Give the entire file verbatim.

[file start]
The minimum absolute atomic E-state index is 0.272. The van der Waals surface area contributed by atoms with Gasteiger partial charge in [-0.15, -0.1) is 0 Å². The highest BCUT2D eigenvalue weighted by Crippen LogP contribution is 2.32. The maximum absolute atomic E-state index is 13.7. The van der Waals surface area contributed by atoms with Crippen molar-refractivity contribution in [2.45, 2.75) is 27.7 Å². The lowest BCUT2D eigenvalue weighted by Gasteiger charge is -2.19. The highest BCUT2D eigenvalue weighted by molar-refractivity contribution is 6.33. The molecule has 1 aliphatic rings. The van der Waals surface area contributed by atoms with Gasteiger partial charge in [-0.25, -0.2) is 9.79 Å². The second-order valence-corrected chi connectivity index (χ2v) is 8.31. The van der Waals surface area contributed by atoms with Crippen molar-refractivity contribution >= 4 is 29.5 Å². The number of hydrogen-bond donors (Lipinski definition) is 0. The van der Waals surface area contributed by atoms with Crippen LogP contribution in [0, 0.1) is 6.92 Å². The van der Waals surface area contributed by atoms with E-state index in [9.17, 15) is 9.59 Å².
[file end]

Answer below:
The minimum absolute atomic E-state index is 0.272. The van der Waals surface area contributed by atoms with Gasteiger partial charge in [-0.15, -0.1) is 0 Å². The highest BCUT2D eigenvalue weighted by Crippen LogP contribution is 2.32. The maximum absolute atomic E-state index is 13.7. The van der Waals surface area contributed by atoms with Crippen molar-refractivity contribution in [2.45, 2.75) is 27.7 Å². The lowest BCUT2D eigenvalue weighted by Gasteiger charge is -2.19. The highest BCUT2D eigenvalue weighted by molar-refractivity contribution is 6.33. The molecule has 1 aliphatic rings. The van der Waals surface area contributed by atoms with Gasteiger partial charge in [-0.25, -0.2) is 9.79 Å². The second-order valence-corrected chi connectivity index (χ2v) is 8.31. The van der Waals surface area contributed by atoms with Crippen molar-refractivity contribution >= 4 is 29.5 Å². The number of hydrogen-bond donors (Lipinski definition) is 0. The van der Waals surface area contributed by atoms with Crippen LogP contribution in [0, 0.1) is 6.92 Å². The van der Waals surface area contributed by atoms with E-state index in [9.17, 15) is 9.59 Å².